Want to know a little secret? Graduation is the most fun you’ll ever have, and post-graduation is the most confused you’ll ever be. Where to practice, what to practice, who to practice with, who to practice for, and what to call yourself all become questions of paramount importance.
Most of these things you’ll figure out quickly. For some, corporate is the way to go. Pay off your loans and look good doing it. For others, residency holds the keys to their future, and with it the prospect of academics and specialty niches. For others still, the family practice beckons them home, ready to bring a new generation and legacy to the business. For some it might be straight-up denial that four years have come and gone and you still aren’t good at scleral depression. Oh wait, that’s just me.
Regardless of your post-graduation plans and where your battered suitcase chock-full of entrance tests take you, one way or another you will end up meeting other optometrists.
When you introduce yourself, be prepared to add an addendum to your name. No matter whether you’re practicing on the corner of Roosevelt and State, the shores of Miami Beach or the vistas of Vancouver, there’s one thing you’ll get asked over and over again.
What school did you go to?
It’s as defining a characteristic as any you possess, and one that speaks volumes about how you were brought up in the world of optometry.
I’m currently knee-deep in a pediatric and binocular vision residency and it has already afforded me more opportunities than I had dreamed possible. The exposure I have received in every facet of the profession has been, no pun intended, eye-opening. This is where I would make an exophthalmometry joke, but it seems too easy.
One of the lecturers who spoke to the new residents a few months ago described very eloquently the bond you feel with your alma matter versus the one you feel with your residency school.
The school you attended for your optometry degree is your blood family, she said. I can’t help but agree. I feel like we all share a chromosomal connection that spans the centuries and unites all ICO graduates. Even the classes that were a few years ahead or behind me all kind of mesh together and we become a motley crew of brothers and sisters. If you know the feeling of getting a pink addendum for Dr. T’s notes in your mailbox the week before the final, or did the arm dance with Dr. Messner when learning about nerve palsies, you and I are connected in some visceral way.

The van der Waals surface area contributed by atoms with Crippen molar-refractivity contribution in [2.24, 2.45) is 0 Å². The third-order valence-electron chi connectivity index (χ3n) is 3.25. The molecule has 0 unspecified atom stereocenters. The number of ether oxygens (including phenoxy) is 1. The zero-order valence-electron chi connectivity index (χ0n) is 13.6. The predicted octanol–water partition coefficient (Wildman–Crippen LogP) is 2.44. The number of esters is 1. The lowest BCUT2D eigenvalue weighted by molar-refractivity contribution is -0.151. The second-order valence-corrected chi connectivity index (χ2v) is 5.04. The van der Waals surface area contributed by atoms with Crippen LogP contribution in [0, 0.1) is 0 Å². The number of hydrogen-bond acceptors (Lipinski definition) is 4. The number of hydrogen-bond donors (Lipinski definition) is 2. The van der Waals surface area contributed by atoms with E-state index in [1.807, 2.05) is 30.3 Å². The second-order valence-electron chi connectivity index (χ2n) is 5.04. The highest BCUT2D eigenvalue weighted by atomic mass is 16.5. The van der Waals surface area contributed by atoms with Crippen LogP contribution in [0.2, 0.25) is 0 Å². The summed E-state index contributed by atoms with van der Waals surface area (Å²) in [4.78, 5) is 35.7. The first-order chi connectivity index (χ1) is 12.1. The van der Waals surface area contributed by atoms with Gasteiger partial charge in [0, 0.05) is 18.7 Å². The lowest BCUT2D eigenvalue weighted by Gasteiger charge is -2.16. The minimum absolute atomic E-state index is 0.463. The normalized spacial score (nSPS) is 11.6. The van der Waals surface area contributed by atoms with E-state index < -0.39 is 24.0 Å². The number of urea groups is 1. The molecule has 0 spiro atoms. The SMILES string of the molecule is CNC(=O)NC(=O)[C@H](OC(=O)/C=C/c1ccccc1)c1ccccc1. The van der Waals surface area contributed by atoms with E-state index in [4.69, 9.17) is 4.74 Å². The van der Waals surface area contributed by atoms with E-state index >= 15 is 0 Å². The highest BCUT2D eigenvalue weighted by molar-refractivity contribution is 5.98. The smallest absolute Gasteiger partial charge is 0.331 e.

In contrast, the school you do your residency with is your married family, she said. You chose them, they chose you. There is cake.
My ICO genes have served me well.
ICO taught me so much beyond the scope of optometry. It taught me how to be a clinician, how to be a professional, even how to politely cut someone off when their case histories took an awkward and unexpected turn. As a student, I remember thinking every detail was the most critical I could record. Now as the provider, I realize that my earnest younger self was perhaps a touch too eager.
I remember thinking the world was run the ICO way, and while the ICO way has served us all very well, it’s worth noting that there are in fact different ways to skin a cat, or rather peel an epiretinal membrane.
Even things as silly as pronunciation (the infamous Midwest/East Coast gonio/GOH-nio debate comes to mind) are small reminders that just because we learned it one way at ICO doesn’t mean the rest of the world runs that way.
However, having that ICO connection is somewhat invaluable. I can’t tell you how many text messages have been sent with the hopes that someone else remembers what the second line of the third paragraph was in Dr. Frantz’s strabismus notes.
Of course, learning new ways of doing things, exploring new ideas, and meeting new people is critical in all aspects of life.
But there’s something about family, isn’t there? The people who witnessed your childhood tantrums (first year Ocular Anatomy), teenage rebellions (not wearing tights or a tie to clinic, just once), collegiate supremacy (fourth year return to campus) and who ultimately saw you venture into sure-footed adulthood (OD following your name as you crossed the stage).
It still feels a little awkward to introduce myself as Dr. Meiyeppen, but it’s getting easier with every patient. Signing off on a chart no longer feels as terrifying as it first did. Even the longer white coat is starting to feel more natural, although it grazes the floor and makes me look like I’m playing dress-up.
I hope to see you all soon at various optometry events in the future–and if someone out there knows, please teach me what the exact pronunciation of gonioscopy is so we can end that feud once and for all.